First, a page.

Scripture: Romans 12:1-2, 13:11-14
So as some of you know, I have been away for the past couple of weeks. I missed three Sundays, and the weekends on either end. What I want you to know is that first week I was gone was actually a business trip, continuing education, a spiritual retreat with a bunch of Disciple clergy in the Big Horn National Forest in Wyoming east of Yellowstone. Think of church convention where A River Runs Through It. Fly fishing is a big specialty there with a little Zen of Motorcycle Maintenance thrown in alongside just for the fun it on the way. But the retreat was lead by Ron Allen who is the Professor of Preaching and New Testament Studies at Christian Theological Seminary in Indianapolis. That’s him in the white shirt. That is not a very good picture. He presented each morning and each evening and engaged us in conversation. It was a little cabin. I didn’t sleep there; I slept out in the woods. They asked Ron share something that he was working on that might benefit a group of ministers like this. So he gave us his thumbnail sketch of his interpretation of Luke Acts. Now if you are not familiar with that, it is how scholars refer to the Gospels of Luke and Acts because they were both written by the same person and obviously meant to be read together. But it was through some misfortune of the early church when they were first compiling the books of the New Testament that somebody inserted the Gospel of John in between the two, and thereby separating them. But Allen and many other scholars like him believe that there is much to b gained by reading these two works side by side and comparing them. For instance, the journey of Jesus to Jerusalem which begins in Chapter 9 of Luke, compares very nicely to the journey of Paul to Rome told in the Acts of the Apostles. But Allen is quite unique among his contemporaries in that he takes this comparison a step further and says that Luke Acts is a giant Chiasm. Now I know that that really helped you a whole lot, didn’t it? Chiasm is a one of these words that biblical scholars create. And if you know your Greek alphabet, it is the first letter of Christ. It is one letter, not CH but one letter. They use this word because of that kind of X-like symbol to describe this style of literature, rhetoric, Greek rhetoric. Chiasm looks like this. There is point A, B & C or however many. Then you go backwards in reverse order and you have point C, B & A, stated in a new way, rephrased or added something to it or whatever. For example, John F. Kennedy’s “Ask not what your country can do for you, but ask what you can do for your country.” is a chiasm. They appear everywhere. They are as old as literature itself. They appear everywhere from Homer’s Iliad and Odyssey to Hollywood’s Mae West. “It is not the men in your life that count; it is the life in your men.” She looks a little like Homer, doesn’t she? Jesus used chiasms. “The first shall be last and the last shall be first.” And so does Tupac Shakur. “They say that money don’t make the man, but I do sure make a lot of money.” In ancient Greek chiasms were so highly valued that students were taught the Greek alphabet forwards and backwards. Can anyone say the alphabet backwards? Z, X, Y. Well, my wife can do that, I have no idea. And not only that, they would have them go to the middle of the alphabet and then back to the beginning, then start at the end of the alphabet and back to the middle and then back to the end. So, they taught chiastically. So Allen contents that the book of Acts is rhetorically the Gospel of Luke written backwards. So for instance, you have in the beginning of Luke and in Luke and only in Luke, the appearance of Cesar “In the year of …. of Augustus Cesar, Jesus is born.” which pairs quite nicely in the end of Acts with the appeal of Paul to Cesar or in the end of Luke you have the Resurrection of Jesus that pairs with the story of Pentecost at the beginning of the story of Acts. At the center of this chiastic structure is not the Resurrection as we might think but rather the Ascension of Jesus which Luke ends with the Ascension and Acts begins with the Ascension. It is told twice. So for the author of Luke Acts, this is the central and most essential message of the Gospels, that Jesus has taken this place at the right hand of God which is just a way of saying in story form “Jesus is Lord and Cesar ain’t. You can trust Jesus as the one to follow and not the rulers of this world.” Now why am I telling you all this when the bulletin says I am supposed to be preaching on Paul’s Letter to the Romans? I just want you to know that this trip to Wyoming was a legitimate, bonafide, spiritual retreat. Whoops. Well you know Jesus was a fisher of men. I am just trying to get closer to Jesus. In any case, I get back from this spiritual encounter with the fly-fishing gods of Wyoming and a little bit of vacation and I come in and begin working on my sermon this week, and I open up one of my commentaries on this section on Romans 12 and what do I see? Hum, it is a chiasm. Here is what I am going to do is focus on the A section. By the way scholars call it A, A prime, B, B prime, C, C prime and so on. So today I am going to focus on the A section, then next week, the B section and then we have the church campout and we are going to focus on the cosmos and then finally on September 14, I am going to focus on the central section which include Romans 13, 1- 7, which this particular scholar, M. T. Wright, says “has often been regarded as something of a cuckoo in the nest of Romans”. That is just a little teaser to get your curiosity, so that is coming up. So reading first from the introduction of this section in Romans 12 and then the conclusion at the end of Chapter 13, which by the way takes the central idea of the introduction, this contrast between the way of the world and the way of God and turns it into a familiar metaphor. Now I am going to read from the scholar’s version and I invite you to follow along in your own bible or in your pew bible which is the New Revised Standardized Version. I am going to refer to both of those versions at some point. “So I appeal to you friends as the recipients of the wondrous mercy of God to dedicate every fiber of your being to a life that is consecrated and pleasing to God which is what enlightened worship ought to be. Don’t accept life of this age as your model but let yourself be remodeled by the recovery of your true mind so that you can discern what is consistent with God’s purpose; what is good, worthwhile and completely genuine.” Then Chapter 13, verse 11 – 14 “I don’t have to tell you that we are living in the most decisive moment in human history. The hour has already passed for you to be roused from your sleep (“thank you for the help there”, a baby crying), because the time of ultimate fulfillment is nearer now than when we first put our unconditional confidence and trust in God. The night is almost gone, the day is almost here. Let us rid ourselves of the preoccupations of darkness and clothe ourselves with the armor of light. Let us conduct ourselves in ways befitting those who live in the full light of day, not in gluttony and drunkenness, not in promiscuous sexual behavior nor in uninhibited self indulgence, not in dissension or envy but adopt to the manner of life of our Lord, Jesus, God’s anointed, and make no concession to the lifestyle of this age and its pursuit of self-gratification.” So here is Paul’s basic idea in a nutshell, the current age which in the New Revised Standard Version is translated as the world. The current age is corrupt, but a new age is coming. Jesus called it the Kingdom of God, the followers of Jesus sometimes called it the Second Coming of Christ even though the New Testament authors never used that phrase and simply called it the return of Christ. Some called it the Eschaton or the last days, not referring to the end of creation, when properly used, but the end of corruption of the world. John Dominic Crossan calls it the great divine clean-up. So whatever you call it, Paul’s claim is that this time of God’s coming into the world is just on the horizon. The resurrection of Jesus, the outpouring of the Holy Spirit of the Disciples of Jesus is the first rays of that new dawn. Therefore, it is time to get up and get dressed in Christ is Paul’s image because there will be no sleeping in in this new age to come. It is time to get up and get moving. Now, I realize that for those to whom sleeping in is the closest you will ever get to Nirvana, that this is not a very appealing metaphor. So to help us get this feeling of a sense of urgency that Paul has and maybe the resistance we have to it, I give you one of the greatest sources of theology, I give you Simon the cat. (video of cat trying to wake its owner). See what a week away flying fishing in the mountains will do for you? These are the inspirations that come. Well, Paul is like that prodding, poking, provoking cat and is willing to hit us over the head with the proverbial metaphorical bat. Whatever it takes to wakes us up. To get us to pay attention to the new reality of God’s new age that is just there on the horizon. And that is all well and good for type A personalities like Paul, who are always eager to get up and get moving at the first light of dawn, but the truth is we are more like sleeping Simon. Right? We are satisfied with the status quo even if it is may be in a mess kind of like his room because in our bed, everything is warm and cozy. We don’t want to be disturbed. After all it has been 2,000 years, Paul. Why the urgency now? Without Harold Campion around anymore to give us the latest date for the end of the world. What’s the rush? So I use the scholar’s version of this text because I think it does a better job of conveying that urgency felt by Paul. “I don’t have to tell you”, he writes, “that this is the most decisive moment of human history.” In other words for Paul this dramatic infusion of God is going to change the world and we are called to live in that new reality now. Not to wait for something to happen, not to wait for God to do something but to begin living by that standard now, not to wait until tomorrow, not waiting until next year, not waiting until someone else does it, but to do it now. To give every fiber of our being to this new reality, as it is called in the New Revised Standard Version, to give ourselves as a living sacrifice. That is to make every moment a sacred moment celebrating God’s real presence that is with us in each and every moment of our lives. So I want to suggest to you that the passing of 2,000 years since Paul wrote this letter has not made him irrelevant. To the contrary, that sense of urgency for the need to wake up is even more relevant today. The infusion of God is even more needed, the manner of Christ is even more critical. I give you just two examples and I ‘m sure you can think of many more. In the book many of us have been reading in our prayer pods “Why did Jesus, Moses, the Buddha and Mohammed Cross the Road”, Brian McLaren makes the case for a Christian faith that is not just tolerant of other religious traditions but that embraces and welcomes them. And he notes that increasingly we are faced with a choice not between kindness and hostility, but between kindness and nonexistence and if then in the manner of Christ, we follow Jesus crossing the road with Moses, the Buddha and Mohammed, we will find there McLaren says, not hostility but hospitality and in such lies the hope of this world so increasing torn by religious and sectarian strife. Or consider Bill McKibbon, the Christian activist who is one of the leading voices today in the issues of climate change, raised in a church much like ours, with the understanding that we are tasked with the responsibility of being good stewards of the earth. He calls climate change the greatest problem human beings have ever faced in the history of the world. Writing last year in Christian Century Magazine, he notes that we have just 14 years then, 13 now, of burning fossil fuels at our current rate before we reach the tipping point when we will have warmed the earth two degrees resulting in devastating damages to the environment. Witness what we have seen going on in many area in the drought of California as just one example of areas that have completely run out of water. And what is especially scary in the article is the calculation of scientists which show that fossil fuel companies that companies have in their possession, their reserves, equal five times the amount that it will take to push us beyond that point. Five times if it is released in our atmosphere, if it is burned and used. “Most people don’t realize it, but we are engaged in a struggle for our very survival that is coming to a head, McLaren writes, “the time to be counted is at hand.” So when Paul looked on his world he saw corruption, dissension , envy ,gluttony, drunkenness, promiscuity, self indulgence, gluttony and drunkenness and all this before Reality T V.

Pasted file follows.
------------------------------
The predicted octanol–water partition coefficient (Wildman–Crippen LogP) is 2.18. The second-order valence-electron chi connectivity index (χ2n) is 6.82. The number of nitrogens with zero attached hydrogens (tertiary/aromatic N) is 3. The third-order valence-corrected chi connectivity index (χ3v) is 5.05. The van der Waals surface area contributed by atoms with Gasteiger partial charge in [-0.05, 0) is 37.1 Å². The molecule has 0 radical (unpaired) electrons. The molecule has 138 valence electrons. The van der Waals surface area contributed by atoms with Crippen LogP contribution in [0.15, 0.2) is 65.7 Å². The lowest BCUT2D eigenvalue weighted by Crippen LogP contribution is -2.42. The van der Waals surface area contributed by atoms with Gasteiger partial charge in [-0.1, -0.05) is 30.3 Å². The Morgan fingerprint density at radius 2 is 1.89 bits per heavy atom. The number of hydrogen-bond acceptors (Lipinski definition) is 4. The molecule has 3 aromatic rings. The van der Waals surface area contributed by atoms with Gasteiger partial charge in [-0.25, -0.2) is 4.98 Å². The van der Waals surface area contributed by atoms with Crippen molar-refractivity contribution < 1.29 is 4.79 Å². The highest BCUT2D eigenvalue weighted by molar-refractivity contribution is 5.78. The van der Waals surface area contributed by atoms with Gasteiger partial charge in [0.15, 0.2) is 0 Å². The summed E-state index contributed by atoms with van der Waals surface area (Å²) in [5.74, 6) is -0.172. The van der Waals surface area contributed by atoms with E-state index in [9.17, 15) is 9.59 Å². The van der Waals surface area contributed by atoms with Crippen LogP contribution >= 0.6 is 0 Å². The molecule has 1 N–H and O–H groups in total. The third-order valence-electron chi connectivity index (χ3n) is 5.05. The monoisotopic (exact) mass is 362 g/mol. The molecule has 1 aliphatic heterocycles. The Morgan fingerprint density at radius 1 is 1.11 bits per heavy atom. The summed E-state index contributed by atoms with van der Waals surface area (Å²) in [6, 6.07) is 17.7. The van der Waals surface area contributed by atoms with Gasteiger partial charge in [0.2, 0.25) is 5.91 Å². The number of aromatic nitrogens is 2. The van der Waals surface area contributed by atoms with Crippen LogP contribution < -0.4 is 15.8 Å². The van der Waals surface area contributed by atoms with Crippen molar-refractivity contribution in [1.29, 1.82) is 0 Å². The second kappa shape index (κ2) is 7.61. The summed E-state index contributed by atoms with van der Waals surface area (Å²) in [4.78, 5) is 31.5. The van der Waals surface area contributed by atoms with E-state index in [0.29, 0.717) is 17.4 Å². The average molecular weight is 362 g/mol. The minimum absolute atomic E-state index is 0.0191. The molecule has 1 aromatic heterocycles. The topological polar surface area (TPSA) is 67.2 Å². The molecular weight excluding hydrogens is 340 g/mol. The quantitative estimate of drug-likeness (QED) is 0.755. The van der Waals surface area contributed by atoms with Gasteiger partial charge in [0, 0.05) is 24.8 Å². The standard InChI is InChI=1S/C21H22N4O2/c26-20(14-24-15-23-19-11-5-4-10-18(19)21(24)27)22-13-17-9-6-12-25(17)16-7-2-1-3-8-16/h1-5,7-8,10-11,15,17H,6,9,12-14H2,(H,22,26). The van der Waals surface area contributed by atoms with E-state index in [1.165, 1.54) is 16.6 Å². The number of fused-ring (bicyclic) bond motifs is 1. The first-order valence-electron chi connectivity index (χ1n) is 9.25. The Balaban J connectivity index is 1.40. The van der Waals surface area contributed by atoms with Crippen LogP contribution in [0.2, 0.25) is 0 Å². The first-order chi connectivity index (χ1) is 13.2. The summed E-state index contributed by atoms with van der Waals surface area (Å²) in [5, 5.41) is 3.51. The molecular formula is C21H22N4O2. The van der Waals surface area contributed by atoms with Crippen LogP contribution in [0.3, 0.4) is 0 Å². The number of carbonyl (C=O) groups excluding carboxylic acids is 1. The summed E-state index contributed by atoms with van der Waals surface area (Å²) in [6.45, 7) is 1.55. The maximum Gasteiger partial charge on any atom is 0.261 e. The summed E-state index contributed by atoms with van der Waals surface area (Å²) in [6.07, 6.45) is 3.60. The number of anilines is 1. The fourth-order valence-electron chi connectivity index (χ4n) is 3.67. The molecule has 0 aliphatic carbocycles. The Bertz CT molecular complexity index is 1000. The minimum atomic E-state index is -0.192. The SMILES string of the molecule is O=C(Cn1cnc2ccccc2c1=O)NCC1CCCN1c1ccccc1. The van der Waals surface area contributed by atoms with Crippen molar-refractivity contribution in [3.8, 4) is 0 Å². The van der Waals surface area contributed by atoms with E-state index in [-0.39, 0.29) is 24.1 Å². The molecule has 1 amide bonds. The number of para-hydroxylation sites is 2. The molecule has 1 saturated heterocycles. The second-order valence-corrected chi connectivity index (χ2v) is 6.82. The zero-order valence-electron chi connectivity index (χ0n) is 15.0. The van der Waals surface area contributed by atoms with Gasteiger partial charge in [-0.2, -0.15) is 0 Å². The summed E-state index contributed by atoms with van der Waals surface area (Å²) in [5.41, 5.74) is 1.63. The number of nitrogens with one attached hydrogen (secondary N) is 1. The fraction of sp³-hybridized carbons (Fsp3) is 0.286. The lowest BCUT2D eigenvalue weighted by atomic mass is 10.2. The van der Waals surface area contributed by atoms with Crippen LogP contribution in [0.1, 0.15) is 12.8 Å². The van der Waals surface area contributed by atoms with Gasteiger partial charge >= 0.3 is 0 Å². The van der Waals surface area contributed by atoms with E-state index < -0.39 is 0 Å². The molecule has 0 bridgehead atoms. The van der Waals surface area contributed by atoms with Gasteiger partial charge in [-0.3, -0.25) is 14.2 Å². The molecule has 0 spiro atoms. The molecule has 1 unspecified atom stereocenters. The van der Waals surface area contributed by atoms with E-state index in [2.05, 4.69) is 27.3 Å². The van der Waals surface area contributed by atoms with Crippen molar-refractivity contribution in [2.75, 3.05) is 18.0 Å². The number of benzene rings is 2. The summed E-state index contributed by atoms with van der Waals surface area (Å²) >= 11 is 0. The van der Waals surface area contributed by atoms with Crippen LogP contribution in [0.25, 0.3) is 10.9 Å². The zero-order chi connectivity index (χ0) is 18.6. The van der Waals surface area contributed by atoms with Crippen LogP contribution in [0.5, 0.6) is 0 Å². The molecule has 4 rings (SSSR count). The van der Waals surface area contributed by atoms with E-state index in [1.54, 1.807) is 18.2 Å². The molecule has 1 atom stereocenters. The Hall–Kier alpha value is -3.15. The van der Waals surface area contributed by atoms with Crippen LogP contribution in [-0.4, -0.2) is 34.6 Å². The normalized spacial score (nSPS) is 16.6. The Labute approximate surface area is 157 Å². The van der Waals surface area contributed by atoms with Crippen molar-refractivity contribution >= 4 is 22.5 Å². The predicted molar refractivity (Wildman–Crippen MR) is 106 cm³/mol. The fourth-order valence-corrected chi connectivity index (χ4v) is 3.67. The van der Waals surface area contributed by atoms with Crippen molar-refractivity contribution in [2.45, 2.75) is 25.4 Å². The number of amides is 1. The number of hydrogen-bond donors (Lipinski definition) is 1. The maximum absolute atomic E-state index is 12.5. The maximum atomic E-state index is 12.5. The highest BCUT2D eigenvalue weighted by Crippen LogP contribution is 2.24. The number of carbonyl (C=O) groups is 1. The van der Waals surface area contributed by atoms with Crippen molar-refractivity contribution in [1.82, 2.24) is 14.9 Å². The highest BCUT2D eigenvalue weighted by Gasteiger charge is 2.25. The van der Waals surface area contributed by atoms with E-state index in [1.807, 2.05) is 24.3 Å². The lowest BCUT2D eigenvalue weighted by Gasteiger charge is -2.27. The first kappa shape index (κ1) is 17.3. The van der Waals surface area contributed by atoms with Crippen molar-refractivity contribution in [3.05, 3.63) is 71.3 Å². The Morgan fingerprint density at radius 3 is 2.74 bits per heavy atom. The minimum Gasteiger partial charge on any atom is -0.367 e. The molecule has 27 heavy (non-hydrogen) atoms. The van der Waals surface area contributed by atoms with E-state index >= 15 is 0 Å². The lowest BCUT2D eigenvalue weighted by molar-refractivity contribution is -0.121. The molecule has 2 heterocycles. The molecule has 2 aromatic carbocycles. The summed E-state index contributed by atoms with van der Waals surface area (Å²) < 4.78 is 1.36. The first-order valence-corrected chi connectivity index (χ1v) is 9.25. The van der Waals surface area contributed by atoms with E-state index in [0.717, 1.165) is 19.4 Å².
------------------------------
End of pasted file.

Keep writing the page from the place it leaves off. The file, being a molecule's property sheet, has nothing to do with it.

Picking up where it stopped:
Today we have all that and more; climate change, global terrorism, multiple wars simultaneously in the Middle East, wealth inequality today that exceeds the era that led up to the Great Depression. This may be, this is, the most decisive moment in human history. Only the urgency today is not because God is about to act, the urgency is that we must act. The time has come now more than ever for courageous people of faith to trust the way of Christ and the rein of God, to not be conformed by the way of the world, or as it is put in the New Revised Standard Version, “but to be transformed by the renewing of your minds so that you may discern what is the rule of God, what is good, acceptable and true.” It is a very tall order and in Paul’s eyes and an urgent one for each and every follower of Jesus, for all of us. I have no doubt that Paul was right, more so today than ever. What are we to do? Ask not what God can do for you, but what you can do for God. More to come later.